Socialist Feminism: A Strategy for the Women's Movement →
We have written this paper to express and share with other women ideas for a new strategy for the women’s movement. Currently there are two ideological poles, representing the prevailing tendencies within the movement. One is the direction toward new lifestyles within a women’s culture, emphasizing personal liberation and growth, and the relationship of women to women. Given our real need to break loose from the old patterns—socially, psychologically, and economically—and given the necessity for new patterns in the post revolutionary society, we understand, support and enjoy this tendency. However, when it is the sole emphasis, we see it leading more toward a kind of formless insulation rather than to a condition in which we can fight for and win power over our own lives.
The other direction is one which emphasizes a structural analysis of our society and its economic base. It focuses on the ways in which productive relations oppress us. This analysis is also correct, but its strategy, taken alone, can easily become, or appear to be, insensitive to the total lives of women.
As socialist feminists, we share both the personal and the structural analysis. We see a combination of the two as essential if we are to become a lasting mass movement. We think that it is important to define ourselves as socialist feminists, and to start conscious organizing around this strategy. This must be done now because of the current state of our movement. We have reached a crucial point in our history.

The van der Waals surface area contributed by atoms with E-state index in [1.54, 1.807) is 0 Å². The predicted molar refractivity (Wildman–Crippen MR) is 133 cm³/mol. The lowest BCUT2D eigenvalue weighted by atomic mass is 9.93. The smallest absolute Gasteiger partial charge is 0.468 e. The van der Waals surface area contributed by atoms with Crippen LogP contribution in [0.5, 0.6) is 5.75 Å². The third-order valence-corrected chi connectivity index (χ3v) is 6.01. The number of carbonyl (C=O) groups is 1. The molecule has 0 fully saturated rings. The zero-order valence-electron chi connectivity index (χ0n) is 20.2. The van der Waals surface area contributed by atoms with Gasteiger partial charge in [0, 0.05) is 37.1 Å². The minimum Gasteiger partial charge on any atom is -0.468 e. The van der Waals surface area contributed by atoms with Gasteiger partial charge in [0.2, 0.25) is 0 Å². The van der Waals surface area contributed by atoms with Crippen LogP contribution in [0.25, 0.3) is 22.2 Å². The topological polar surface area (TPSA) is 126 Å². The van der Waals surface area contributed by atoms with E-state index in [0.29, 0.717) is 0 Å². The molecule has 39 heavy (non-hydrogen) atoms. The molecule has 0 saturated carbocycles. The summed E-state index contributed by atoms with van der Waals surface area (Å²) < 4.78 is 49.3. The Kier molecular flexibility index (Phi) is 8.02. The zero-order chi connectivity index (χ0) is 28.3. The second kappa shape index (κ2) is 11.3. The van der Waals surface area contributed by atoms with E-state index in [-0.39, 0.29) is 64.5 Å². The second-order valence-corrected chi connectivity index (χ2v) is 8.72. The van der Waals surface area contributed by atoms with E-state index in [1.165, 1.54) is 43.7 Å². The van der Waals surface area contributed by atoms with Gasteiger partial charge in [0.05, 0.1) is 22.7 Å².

On the one hand, the strengths of our movement are obvious: it has become an important force of our time, and it has also succeeded in providing services and support for some women’s immediate needs. Thousands of women see themselves as part of the movement; a vaguely defined “women’s consciousness” has been widely diffused through rap groups, demonstrations, action projects, counter-institutional activity, and through the mass media. Women in the movement have a growing understanding of common oppression and the imperative of collective solutions. With the realization that what we saw as personal problems were in fact social ones, we have come to understand that the solutions must also be social ones. With the realization that all women lack control over their lives, we have come to understand that that control can only be gained if we act together. We have come to understand the specific needs of various groups of women and that different groups of women have different ways in which they will fight for control over their own lives.